“It is the policy of the United States—


(1) to increase the percentage of water and sanitation assistance targeted toward countries designated as high priority countries …;


(2) to ensure that water and sanitation assistance reflect an appropriate balance of grants, loans, contracts, investment insurance, loan guarantees, and other assistance to further ensure affordability and equity in the provision of access to safe water and sanitation for the very poor;


(3) to ensure that the targeting of water and sanitation assistance reflect an appropriate balance between urban, periurban, and rural areas to meet the purposes of assistance …;


(4) to ensure that forms of water and sanitation assistance provided reflect the level of existing resources and markets for investment in water and sanitation within recipient countries;


(5) to ensure that water and sanitation assistance, to the extent possible, supports the poverty reduction strategies of recipient countries and, when appropriate, encourages the inclusion of water and sanitation within such poverty reduction strategies;


(6) to promote country and local ownership of safe water and sanitation programs, to the extent appropriate;


(7) to promote community-based approaches in the provision of affordable and equitable access to safe water and sanitation, including the involvement of civil society;


(8) to mobilize and leverage the financial and technical capacity of businesses, governments, nongovernmental organizations, and civil society in the form of public-private alliances;


(9) to encourage reforms and increase the capacity of foreign governments to formulate and implement policies that expand access to safe water and sanitation in an affordable, equitable, and sustainable manner, including integrated strategic planning; and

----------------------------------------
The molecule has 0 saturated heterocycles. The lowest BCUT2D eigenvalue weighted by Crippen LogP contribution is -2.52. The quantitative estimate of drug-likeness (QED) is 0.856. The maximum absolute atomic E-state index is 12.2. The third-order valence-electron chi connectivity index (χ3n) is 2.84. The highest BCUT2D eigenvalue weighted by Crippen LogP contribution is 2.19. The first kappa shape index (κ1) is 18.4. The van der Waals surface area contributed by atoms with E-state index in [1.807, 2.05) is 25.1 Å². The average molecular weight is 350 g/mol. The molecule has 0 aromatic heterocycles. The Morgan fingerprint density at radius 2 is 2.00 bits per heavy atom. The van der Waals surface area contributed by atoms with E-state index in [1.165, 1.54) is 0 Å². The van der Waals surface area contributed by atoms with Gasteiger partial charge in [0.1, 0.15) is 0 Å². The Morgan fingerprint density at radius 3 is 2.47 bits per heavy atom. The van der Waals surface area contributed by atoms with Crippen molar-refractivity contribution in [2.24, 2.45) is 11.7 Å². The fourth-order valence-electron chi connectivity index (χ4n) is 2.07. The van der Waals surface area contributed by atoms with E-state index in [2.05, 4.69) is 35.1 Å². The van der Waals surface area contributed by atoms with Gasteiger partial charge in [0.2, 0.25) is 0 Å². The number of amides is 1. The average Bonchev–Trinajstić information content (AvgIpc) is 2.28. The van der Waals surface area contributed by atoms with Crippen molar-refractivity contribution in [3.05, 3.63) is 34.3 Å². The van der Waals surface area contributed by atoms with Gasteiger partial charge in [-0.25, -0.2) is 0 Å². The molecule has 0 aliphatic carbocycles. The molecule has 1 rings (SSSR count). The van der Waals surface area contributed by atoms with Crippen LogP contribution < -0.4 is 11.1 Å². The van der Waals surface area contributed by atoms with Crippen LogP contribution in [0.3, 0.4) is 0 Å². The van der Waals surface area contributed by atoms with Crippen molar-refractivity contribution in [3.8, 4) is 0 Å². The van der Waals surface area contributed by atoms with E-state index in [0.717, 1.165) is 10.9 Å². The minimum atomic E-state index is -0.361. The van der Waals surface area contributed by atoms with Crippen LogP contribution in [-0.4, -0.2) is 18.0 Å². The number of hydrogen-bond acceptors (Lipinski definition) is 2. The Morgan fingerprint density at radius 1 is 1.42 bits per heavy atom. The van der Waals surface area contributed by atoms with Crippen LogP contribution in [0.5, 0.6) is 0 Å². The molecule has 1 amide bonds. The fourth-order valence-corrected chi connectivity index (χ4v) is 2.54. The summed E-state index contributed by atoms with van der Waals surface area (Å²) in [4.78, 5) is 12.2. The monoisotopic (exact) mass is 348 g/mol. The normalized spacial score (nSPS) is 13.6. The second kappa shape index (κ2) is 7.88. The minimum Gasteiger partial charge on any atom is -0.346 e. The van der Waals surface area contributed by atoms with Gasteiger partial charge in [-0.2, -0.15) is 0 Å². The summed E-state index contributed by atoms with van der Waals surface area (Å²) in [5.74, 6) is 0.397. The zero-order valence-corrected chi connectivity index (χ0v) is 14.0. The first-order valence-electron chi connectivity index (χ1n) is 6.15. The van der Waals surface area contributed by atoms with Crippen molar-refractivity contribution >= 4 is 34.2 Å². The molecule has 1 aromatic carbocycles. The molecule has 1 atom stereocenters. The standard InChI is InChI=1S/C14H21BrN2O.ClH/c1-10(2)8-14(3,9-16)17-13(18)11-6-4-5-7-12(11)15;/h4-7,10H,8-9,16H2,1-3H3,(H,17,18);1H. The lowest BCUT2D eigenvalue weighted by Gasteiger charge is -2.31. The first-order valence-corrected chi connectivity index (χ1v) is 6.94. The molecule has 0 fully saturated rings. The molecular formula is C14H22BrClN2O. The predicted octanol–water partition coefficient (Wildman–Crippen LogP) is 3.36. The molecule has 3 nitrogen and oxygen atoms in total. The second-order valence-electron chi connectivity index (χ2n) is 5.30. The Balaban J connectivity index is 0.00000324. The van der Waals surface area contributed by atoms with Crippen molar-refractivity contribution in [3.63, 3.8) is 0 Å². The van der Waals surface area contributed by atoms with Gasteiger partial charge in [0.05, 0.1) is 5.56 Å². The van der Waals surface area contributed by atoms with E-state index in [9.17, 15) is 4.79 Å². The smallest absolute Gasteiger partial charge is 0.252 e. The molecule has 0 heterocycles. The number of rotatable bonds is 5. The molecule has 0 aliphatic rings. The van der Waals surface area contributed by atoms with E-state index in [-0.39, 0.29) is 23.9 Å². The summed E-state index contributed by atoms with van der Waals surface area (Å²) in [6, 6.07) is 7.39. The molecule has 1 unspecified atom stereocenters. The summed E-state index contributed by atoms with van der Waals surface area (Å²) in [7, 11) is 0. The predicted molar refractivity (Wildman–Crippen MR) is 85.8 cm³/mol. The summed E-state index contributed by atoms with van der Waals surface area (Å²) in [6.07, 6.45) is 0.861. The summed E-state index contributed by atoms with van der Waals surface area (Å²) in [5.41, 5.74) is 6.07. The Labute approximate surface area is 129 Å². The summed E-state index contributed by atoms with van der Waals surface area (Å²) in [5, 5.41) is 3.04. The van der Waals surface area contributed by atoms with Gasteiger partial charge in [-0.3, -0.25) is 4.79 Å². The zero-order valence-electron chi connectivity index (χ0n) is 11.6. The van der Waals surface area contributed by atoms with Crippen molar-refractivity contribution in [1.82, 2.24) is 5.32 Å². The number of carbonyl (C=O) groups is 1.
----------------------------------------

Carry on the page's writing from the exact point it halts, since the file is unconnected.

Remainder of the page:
(10) to protect the supply and availability of safe water through sound environmental management, including preventing the destruction and degradation of ecosystems and watersheds.” (PL 109-121, 2005)


Domestically, we have widely distributed and sometimes conflicting goals resulting from an array of water related laws. It is impossible to list all these goals in this paper, but a few pieces of legislation that guide domestic water policy are listed in Appendix A.


Goals and Principles for Water Policy


Given the wide range of existing water policies with very different goals, the distribution of responsibility for establishing water policy issues across numerous Congressional committees and subcommittees, more than 20 agencies in the executive branch (SWAQ 2005), state and local governments, the only hope we have of establishing effective and to the degree possible unified water policies is to develop a set of principles for water management to which we progressively conform our policies and actions.


The following is list of key policy principles that should be considered.


Understand the Status and Trends in Water Resources

Water resources are part of a complicated set of natural and man-made systems.  Management requires accurate, up-to-date, and appropriately consolidated information for decision-makers and citizens. Information is needed on water, land, status and trends, the hydrologic relationships across the system across, along with demand status and trends.  Decision-makers and affected citizens need access to such information, as well as its assessment and interpretation, if they are to participate intelligently in the process of sustainable water management.


Collection of national water resources data appears to be a logical responsibility for the Federal Government. The U.S. Geological Survey, the National Oceanic and Atmospheric Administration, U.S. Department of Agriculture, and other agencies currently work to assess the extent of our national water resources.  Initial characterization and long-term monitoring go hand in hand.  One area of water monitoring – water quality – has received significant attention.  The National Water Quality Monitoring Council, consisting of representatives of multiple agencies, has worked to: